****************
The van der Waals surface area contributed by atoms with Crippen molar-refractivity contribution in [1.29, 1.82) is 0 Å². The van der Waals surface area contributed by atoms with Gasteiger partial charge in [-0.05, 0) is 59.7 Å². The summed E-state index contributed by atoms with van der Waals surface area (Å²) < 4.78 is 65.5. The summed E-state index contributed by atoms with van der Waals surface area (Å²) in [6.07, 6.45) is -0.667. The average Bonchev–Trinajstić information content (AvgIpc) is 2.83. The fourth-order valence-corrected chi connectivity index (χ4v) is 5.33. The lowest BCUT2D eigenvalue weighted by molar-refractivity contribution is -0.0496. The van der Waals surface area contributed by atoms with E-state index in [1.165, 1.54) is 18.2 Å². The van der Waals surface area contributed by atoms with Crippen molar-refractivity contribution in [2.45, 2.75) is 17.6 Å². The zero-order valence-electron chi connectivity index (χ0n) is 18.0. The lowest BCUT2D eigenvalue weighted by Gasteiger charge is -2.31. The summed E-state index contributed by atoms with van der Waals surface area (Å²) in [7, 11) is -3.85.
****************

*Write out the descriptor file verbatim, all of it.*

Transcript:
The van der Waals surface area contributed by atoms with Crippen molar-refractivity contribution in [1.29, 1.82) is 0 Å². The van der Waals surface area contributed by atoms with Gasteiger partial charge in [-0.05, 0) is 59.7 Å². The summed E-state index contributed by atoms with van der Waals surface area (Å²) < 4.78 is 65.5. The summed E-state index contributed by atoms with van der Waals surface area (Å²) in [6.07, 6.45) is -0.667. The average Bonchev–Trinajstić information content (AvgIpc) is 2.83. The fourth-order valence-corrected chi connectivity index (χ4v) is 5.33. The lowest BCUT2D eigenvalue weighted by molar-refractivity contribution is -0.0496. The van der Waals surface area contributed by atoms with E-state index in [1.165, 1.54) is 18.2 Å². The van der Waals surface area contributed by atoms with Crippen molar-refractivity contribution in [2.45, 2.75) is 17.6 Å². The zero-order valence-electron chi connectivity index (χ0n) is 18.0. The lowest BCUT2D eigenvalue weighted by Gasteiger charge is -2.31. The summed E-state index contributed by atoms with van der Waals surface area (Å²) in [7, 11) is -3.85.